Mozart, Dvorak: London Symphony Orchestra,
John Eliot Gardiner (conductor), Leif Ove
Andsnes (piano). Barbican
Hall, London 09.11.2006.
Eliot Gardiner launched into the ‘Poco
allegro’ of Martinu’s superbly
terse ‘Double concerto’ with tremendous precision
and sustained rhythmic energy. The underlying ‘darkness’
and ‘grim antiphony’ of the work (written for Paul
Sacher in 1939, and performed by Sacher
in 1940) is obviously informed by the grim political
events in Europe at that time…although Martinu
did not provide any programme or allusions to this
effect. Eliot Gardiner played the piece very much
as a dramatic re-working of a classical ‘concerto
grosso’ - tough, difficult,
contrapuntal music seems to suit his musical psychology.
After the sustained and ominous ‘Largo’ and the scrupulously
executed final ‘Allegro’ , with its complex pizzicato
rhythms and wild polyphonic string configurations
I was left wondering why this superb work is not performed
more often? It makes a wonderful compliment to the
more famous ‘Music for Strings, Percussion and Celesta
by Bartok, also commissioned
and first performed by Paul Sacher,
two years earlier.
Leif Ove Andsnes
gave a rather detached if quite accurate performance
of the Mozart’s endlessly engaging Piano Concerto
in G major, K453. By ‘detached’, I do not mean to
imply that a more ‘romantic’ or ‘rhetorical’ reading
is required (as some commentators have insisted).
But more engagement (dialogue) is required between
piano and orchestra. Also, Andsnes
paid little attention to Mozart’s superb and diverse
textural and harmonic range… it all sounded a little
opaque. This was all the more frustrating as Eliot
Gardiner and a very well rehearsed LSO provided plenty
of scope for such dialogue. At times in the ‘Andante’
Andsnes seemed to be merely
accompanying the orchestra rather than the other way
around; something you never experience with pianists
like Serkin and Uchida.
Nevertheless it was a sheer joy to here all the operatic
high spirits of the concerto’s coda, with its headlong
(‘Figaro’ sounding) final rush, executed with such
clarity. Here, in particular, the woodwinds excelled
themselves. Gardiner, of course, deployed ‘divisi’
firsts and second violins.
I was particularly looking forward to Eliot Gardiner’s
view of a standard nineteenth century symphony; would
this baroque ‘specialist’ shed new light on an old
‘war-horse’? Well, yes and no, as it turned out. Yes,
in paying scrupulous attention to instrumental/contrapuntal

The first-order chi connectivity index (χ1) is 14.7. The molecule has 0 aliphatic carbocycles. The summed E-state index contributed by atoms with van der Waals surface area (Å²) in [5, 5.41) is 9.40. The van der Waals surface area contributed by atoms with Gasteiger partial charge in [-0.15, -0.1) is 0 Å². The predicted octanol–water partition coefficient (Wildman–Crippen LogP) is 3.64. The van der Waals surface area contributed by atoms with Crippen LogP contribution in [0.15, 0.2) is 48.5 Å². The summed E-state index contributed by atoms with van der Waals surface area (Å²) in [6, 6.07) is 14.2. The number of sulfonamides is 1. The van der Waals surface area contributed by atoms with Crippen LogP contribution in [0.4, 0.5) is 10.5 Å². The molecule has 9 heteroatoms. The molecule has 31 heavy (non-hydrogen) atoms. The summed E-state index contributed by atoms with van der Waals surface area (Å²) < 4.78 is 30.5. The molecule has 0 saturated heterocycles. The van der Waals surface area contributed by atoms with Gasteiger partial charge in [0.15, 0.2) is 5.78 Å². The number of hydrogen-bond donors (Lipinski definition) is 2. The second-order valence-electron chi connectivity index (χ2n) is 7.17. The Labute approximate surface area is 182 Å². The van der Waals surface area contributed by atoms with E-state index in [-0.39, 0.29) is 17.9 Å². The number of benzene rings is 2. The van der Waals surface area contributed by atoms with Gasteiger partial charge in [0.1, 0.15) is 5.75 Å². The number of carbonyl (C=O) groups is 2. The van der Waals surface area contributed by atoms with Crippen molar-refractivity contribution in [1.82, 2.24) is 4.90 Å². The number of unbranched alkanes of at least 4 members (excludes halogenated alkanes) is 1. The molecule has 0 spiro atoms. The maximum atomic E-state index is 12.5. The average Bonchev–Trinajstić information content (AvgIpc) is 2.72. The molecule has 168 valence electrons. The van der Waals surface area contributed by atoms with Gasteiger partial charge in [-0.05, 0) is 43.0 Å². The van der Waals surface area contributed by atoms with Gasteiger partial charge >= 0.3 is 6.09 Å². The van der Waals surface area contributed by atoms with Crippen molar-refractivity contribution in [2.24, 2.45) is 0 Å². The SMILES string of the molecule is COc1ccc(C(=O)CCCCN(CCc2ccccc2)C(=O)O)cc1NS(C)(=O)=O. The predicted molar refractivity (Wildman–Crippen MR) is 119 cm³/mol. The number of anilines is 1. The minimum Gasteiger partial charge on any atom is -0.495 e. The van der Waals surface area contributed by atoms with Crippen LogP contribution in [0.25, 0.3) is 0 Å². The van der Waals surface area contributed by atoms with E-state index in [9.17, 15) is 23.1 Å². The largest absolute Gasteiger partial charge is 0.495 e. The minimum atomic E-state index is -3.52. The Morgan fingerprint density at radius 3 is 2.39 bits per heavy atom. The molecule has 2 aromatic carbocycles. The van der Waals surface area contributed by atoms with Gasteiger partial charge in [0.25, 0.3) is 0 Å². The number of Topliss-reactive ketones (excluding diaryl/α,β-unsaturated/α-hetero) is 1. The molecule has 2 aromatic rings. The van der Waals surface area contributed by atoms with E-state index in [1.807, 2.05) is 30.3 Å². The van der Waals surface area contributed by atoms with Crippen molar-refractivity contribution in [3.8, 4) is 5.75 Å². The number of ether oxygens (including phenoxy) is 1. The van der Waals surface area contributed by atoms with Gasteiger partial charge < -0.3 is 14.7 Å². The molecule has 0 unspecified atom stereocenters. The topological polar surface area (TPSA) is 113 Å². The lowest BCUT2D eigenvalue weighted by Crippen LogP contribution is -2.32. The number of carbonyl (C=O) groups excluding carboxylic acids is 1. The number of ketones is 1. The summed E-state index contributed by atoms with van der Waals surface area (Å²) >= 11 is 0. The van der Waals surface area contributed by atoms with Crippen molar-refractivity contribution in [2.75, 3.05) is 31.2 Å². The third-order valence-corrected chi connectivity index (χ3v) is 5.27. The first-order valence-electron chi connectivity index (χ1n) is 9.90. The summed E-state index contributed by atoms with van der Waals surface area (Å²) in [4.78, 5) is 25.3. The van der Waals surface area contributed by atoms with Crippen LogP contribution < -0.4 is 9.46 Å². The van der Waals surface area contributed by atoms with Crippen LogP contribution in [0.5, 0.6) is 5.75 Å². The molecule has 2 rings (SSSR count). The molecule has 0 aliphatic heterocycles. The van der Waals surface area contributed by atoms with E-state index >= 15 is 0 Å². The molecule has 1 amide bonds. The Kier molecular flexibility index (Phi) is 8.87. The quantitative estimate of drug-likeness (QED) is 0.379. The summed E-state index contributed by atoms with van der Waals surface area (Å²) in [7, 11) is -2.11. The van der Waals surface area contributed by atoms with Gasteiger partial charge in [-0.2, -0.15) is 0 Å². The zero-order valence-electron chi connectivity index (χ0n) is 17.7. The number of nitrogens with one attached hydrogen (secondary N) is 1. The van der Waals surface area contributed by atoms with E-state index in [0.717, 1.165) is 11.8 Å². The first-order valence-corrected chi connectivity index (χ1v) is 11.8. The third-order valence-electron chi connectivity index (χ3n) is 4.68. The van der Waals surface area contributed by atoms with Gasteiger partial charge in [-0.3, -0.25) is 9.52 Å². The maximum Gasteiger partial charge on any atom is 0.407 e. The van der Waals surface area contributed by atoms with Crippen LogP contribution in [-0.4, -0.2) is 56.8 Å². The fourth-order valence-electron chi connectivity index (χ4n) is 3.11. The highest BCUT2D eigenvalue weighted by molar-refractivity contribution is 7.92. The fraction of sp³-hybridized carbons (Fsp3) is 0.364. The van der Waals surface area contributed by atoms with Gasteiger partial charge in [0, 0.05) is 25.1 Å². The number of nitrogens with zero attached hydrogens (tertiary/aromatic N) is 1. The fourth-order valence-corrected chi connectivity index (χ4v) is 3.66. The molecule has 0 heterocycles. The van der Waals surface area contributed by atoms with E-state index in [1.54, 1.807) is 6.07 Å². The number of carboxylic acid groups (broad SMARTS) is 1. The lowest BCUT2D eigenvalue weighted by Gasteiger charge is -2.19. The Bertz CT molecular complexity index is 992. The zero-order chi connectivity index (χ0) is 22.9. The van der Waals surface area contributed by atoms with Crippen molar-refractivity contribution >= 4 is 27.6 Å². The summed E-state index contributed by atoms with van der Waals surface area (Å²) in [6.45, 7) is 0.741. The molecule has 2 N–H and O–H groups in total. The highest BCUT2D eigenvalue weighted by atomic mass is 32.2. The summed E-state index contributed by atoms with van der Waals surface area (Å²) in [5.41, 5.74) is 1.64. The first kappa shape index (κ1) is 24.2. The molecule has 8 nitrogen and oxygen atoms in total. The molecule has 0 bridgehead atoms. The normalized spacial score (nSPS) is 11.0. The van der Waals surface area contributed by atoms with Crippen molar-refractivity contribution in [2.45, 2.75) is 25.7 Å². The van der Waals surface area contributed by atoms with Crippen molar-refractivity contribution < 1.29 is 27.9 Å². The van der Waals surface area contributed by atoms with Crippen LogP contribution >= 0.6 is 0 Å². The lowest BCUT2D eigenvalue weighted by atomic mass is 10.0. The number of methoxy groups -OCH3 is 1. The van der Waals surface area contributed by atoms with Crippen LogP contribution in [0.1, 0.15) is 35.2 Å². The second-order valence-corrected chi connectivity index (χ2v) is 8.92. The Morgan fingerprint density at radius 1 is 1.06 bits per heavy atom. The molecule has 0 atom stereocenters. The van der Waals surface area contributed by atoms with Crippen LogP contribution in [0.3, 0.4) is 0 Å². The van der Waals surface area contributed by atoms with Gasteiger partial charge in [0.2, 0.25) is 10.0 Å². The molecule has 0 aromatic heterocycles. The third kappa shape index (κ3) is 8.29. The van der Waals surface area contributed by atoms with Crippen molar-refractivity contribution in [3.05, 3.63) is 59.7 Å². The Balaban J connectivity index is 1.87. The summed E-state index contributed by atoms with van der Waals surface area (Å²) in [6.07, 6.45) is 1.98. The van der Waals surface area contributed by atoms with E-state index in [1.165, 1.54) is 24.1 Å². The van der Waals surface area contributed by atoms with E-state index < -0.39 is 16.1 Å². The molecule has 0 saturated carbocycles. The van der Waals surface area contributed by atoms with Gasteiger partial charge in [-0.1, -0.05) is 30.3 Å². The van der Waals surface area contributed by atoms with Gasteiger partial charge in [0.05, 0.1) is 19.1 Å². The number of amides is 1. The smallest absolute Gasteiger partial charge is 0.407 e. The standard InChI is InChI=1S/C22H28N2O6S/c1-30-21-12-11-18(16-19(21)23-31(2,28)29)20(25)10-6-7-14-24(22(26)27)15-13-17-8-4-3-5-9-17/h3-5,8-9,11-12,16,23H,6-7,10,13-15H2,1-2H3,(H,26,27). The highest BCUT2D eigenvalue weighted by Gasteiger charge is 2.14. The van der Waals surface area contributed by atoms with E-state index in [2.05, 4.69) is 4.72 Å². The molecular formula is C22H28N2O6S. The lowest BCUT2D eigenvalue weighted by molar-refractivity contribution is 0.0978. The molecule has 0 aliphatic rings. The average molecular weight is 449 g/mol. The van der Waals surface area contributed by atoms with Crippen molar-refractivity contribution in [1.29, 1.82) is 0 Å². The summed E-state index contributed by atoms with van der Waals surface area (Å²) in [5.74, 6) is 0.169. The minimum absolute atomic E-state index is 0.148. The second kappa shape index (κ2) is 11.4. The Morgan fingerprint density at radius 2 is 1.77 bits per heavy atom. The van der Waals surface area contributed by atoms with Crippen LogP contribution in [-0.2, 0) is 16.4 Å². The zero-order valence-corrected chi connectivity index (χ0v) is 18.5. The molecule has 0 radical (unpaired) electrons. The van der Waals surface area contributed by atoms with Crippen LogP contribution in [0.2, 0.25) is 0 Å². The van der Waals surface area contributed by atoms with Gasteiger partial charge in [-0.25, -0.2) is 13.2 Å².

detail; no, in not really being fully in touch with
Dvorak’s very Czech rhythms and numerous influences
from lyrically charged Czech folk traditions. Although
this symphony is now firmly established in the Dvorak
symphonic canon this is a relatively recent formation.
From its first performance (in Prague in 1890, under the composer’s
direction) it was seen as a lesser work. Brahms, who
admired Dvorak, thought the piece pleasant but lacking
in real symphonic substance. And even the usually
perceptive Tovey dismissed
it as ‘a much weaker work’.
John Eliot Gardiner is much more historically aware than
most of his conductor colleague’s and I had the impression
that here he was attempting to insert an element of
symphonic weight (actually German symphonic weight)
that Brahms, for one, found lacking in the piece.
The opening ‘Allegro con brio’ theme on the cellos
dragged rather with none of that dance inflection
one hears in the old Czech Phil, Talich
recording. Gardiner emphasised
the weight of the orchestra in the short (variation
like) first movement development section; but again
I heard no dance-like lightness and lucidity of texture
one hears with conductors like Talich,
Sejna, and indeed, Mackerras.
The first movement’s rousing and jubilant coda was
well played but lacked that diverse buoyant rhythmic
thrust one hears in more idiomatic performances.
The ‘Adagio’ second movement is not an adagio in the
strict sense; again containing a set of variations
with march- like intonations.
Again Eliot Gardiner started rather ‘sotto voce’ and
slowly, having to pick up tempo by the time he reached
the C minor processional section, heralded by a thrillingly
played horn motive. Although the movement went quite
well in general I was aware of certain moments (especially
towards the end of the movement) where the music dragged.
The charming third movement minuet/waltz, although elegantly
delivered, was subjected to a number of tempo/dynamic
variations (as though Gardiner was over-characterizing
the music) which interfered with the movement’s simple,
The trumpet calls which herald the final Allegro were
played too loudly, sounding a tad strident. Also,
by the time of the exultant coda, a few minor (but
noticeable) horn and trumpet glitches ensued. Again
Gardiner too often dragged the opening variations
on celli and complete strings, sounding turgid at
times. The jubilant and carnival - like main allegro
on full orchestra sounded a little bashed – out (more
bounce and rhythmic diversity/contrast is needed here…
as again demonstrated by Talich). The subsiding variation theme, before the brief and
carnivalesque coda, was
again dragged out to what seemed like an eternity,
thereby missing that sense of surprise and contrast
heralded by the coda. Unusually for Gardiner the fashionable
first and second violins arrangement, where they are
all seated on the conductor’s left, was adhered to,
thus missing a whole range of antiphonal effects and
At the end of tonight’s concert’s first half Leif Ove Andsnes played as an encore
Mendelssohn’s charming Op 85, No 6 song without words.